NewsDepth A+: Traffic Cows
Here’s one of my favorite jokes… Why did the cow cross the street? Give up? To get to the other side, safely. Ok, maybe that isn’t a good joke, but crossing the street safely is no joking matter. This week's NewsDepth A+ Award goes to the Traffic Cows, Mansfield Seventh Day Adventist School’s robotics team for creating a device that helps students cross city streets safely.
The Traffic Cows compete in the First Lego League, which is an international robotics competition for students in elementary and middle schools. The competitors are presented with real world problems that they have research and solve. The challenge that the Traffic Cows had to solve was how to make improvements to city life.
“The Traffic Cows heard about a crossing guard in another city who was hit by a car. They decided to research how dangerous cars can be to pedestrians and learned that crossing streets can be very dangerous for kids walking to school” shared Christina Dotson, the team’s coach and the school’s principal.
The group of fourth through eighth grade students learned that visibility was a key factor in safety for children crossing the street.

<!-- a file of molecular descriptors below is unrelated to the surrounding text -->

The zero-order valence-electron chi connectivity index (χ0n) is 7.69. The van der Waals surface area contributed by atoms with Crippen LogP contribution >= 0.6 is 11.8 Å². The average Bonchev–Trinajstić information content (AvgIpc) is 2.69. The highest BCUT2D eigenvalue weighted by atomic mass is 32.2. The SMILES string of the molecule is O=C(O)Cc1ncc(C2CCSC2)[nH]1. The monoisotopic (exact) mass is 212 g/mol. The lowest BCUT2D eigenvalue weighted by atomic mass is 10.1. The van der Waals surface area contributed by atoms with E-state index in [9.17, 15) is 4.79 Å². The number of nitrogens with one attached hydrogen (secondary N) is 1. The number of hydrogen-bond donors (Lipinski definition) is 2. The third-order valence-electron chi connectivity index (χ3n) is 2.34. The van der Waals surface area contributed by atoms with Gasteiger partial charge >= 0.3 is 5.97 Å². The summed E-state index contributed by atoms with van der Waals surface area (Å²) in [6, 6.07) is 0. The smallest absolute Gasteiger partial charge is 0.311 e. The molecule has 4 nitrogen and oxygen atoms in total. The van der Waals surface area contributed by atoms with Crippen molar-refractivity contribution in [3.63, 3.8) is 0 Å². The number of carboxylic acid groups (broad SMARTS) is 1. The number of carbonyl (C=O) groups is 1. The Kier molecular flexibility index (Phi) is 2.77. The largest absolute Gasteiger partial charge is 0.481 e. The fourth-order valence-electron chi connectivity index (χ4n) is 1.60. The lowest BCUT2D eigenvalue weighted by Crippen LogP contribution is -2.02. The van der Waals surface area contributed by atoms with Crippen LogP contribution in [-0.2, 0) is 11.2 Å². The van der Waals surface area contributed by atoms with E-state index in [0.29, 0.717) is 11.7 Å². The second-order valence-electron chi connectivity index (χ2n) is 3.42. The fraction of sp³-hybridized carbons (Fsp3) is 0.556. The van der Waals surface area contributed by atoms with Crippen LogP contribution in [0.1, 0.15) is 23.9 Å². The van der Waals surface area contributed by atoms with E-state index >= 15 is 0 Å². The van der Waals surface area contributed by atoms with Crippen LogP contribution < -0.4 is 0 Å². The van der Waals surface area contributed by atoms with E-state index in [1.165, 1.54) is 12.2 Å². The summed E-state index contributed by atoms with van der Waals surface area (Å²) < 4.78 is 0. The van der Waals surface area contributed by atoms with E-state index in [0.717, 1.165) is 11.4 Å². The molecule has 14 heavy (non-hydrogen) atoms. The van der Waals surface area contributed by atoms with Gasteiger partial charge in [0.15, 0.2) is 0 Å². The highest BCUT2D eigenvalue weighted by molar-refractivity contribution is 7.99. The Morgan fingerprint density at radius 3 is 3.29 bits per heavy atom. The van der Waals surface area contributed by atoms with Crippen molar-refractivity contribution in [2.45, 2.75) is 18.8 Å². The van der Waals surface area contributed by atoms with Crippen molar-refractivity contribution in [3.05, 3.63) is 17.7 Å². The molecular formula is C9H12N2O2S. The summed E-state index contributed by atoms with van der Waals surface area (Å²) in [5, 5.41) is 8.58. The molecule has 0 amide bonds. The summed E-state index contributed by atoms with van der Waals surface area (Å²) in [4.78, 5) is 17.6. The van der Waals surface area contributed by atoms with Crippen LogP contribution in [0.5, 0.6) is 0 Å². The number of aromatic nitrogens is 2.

“I really enjoyed learning about crossing the street safely for school,” Samantha Bittner said.
They used the problem solving and design skills they learned in their STEM class, that’s science, technology, engineering and math, to build the “Cross Walker.” The Cross Walker is an accordion fence that helps draw attention to students as they cross the street.
“We made this to protect kids from getting hurt” Huck Fuller shared. Mikey Fuller added “we were hoping to make school crossings safer with our design.”
The team built and tested a working prototype with help from Officer Gary, a local police officer from the Richland County Sheriff's Office.
David Clayburn said that he hopes the “Cross Walker will be used in the future to keep more people safe.”
This weeks’ NewsDepth A+ Award goes to Traffic Cows from Mansfield Seventh Day Adventist School for researching, designing, and building a safer way to cross the street. Just remember, always look both ways!
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